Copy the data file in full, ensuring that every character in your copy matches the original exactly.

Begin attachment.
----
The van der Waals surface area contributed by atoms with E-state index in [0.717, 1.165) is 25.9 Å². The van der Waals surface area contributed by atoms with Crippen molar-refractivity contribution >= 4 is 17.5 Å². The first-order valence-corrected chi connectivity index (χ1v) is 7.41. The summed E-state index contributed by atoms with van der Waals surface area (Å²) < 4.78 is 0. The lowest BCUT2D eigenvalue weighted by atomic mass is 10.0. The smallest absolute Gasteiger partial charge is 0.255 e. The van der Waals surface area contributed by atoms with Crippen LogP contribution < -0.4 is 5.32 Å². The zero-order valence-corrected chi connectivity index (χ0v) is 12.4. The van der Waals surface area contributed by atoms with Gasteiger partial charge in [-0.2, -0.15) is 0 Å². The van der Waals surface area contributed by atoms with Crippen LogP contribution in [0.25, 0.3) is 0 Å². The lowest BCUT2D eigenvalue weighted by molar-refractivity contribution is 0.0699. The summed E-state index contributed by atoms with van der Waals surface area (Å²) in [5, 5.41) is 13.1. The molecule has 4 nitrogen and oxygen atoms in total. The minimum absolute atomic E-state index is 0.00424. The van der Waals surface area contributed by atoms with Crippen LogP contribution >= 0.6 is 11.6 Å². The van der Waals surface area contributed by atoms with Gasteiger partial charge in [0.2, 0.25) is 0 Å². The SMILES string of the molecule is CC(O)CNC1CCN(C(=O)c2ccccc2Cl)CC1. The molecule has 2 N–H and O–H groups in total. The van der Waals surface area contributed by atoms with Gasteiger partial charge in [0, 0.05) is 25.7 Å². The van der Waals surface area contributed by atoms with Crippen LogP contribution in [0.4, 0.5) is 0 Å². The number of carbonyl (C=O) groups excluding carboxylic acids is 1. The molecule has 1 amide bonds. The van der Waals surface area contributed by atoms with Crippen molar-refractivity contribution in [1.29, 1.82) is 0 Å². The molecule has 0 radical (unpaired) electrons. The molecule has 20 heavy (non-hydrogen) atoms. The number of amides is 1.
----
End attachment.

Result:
The van der Waals surface area contributed by atoms with E-state index in [0.717, 1.165) is 25.9 Å². The van der Waals surface area contributed by atoms with Crippen molar-refractivity contribution >= 4 is 17.5 Å². The first-order valence-corrected chi connectivity index (χ1v) is 7.41. The summed E-state index contributed by atoms with van der Waals surface area (Å²) < 4.78 is 0. The lowest BCUT2D eigenvalue weighted by atomic mass is 10.0. The smallest absolute Gasteiger partial charge is 0.255 e. The van der Waals surface area contributed by atoms with Crippen LogP contribution < -0.4 is 5.32 Å². The zero-order valence-corrected chi connectivity index (χ0v) is 12.4. The van der Waals surface area contributed by atoms with Gasteiger partial charge in [-0.2, -0.15) is 0 Å². The van der Waals surface area contributed by atoms with Crippen LogP contribution in [0.25, 0.3) is 0 Å². The lowest BCUT2D eigenvalue weighted by molar-refractivity contribution is 0.0699. The summed E-state index contributed by atoms with van der Waals surface area (Å²) in [5, 5.41) is 13.1. The molecule has 4 nitrogen and oxygen atoms in total. The minimum absolute atomic E-state index is 0.00424. The van der Waals surface area contributed by atoms with Crippen LogP contribution >= 0.6 is 11.6 Å². The van der Waals surface area contributed by atoms with Gasteiger partial charge in [0.2, 0.25) is 0 Å². The SMILES string of the molecule is CC(O)CNC1CCN(C(=O)c2ccccc2Cl)CC1. The molecule has 2 N–H and O–H groups in total. The van der Waals surface area contributed by atoms with Gasteiger partial charge in [0, 0.05) is 25.7 Å². The van der Waals surface area contributed by atoms with Crippen LogP contribution in [0.4, 0.5) is 0 Å². The number of carbonyl (C=O) groups excluding carboxylic acids is 1. The molecule has 1 amide bonds. The van der Waals surface area contributed by atoms with Crippen molar-refractivity contribution in [1.29, 1.82) is 0 Å². The molecule has 0 radical (unpaired) electrons. The molecule has 20 heavy (non-hydrogen) atoms. The number of amides is 1.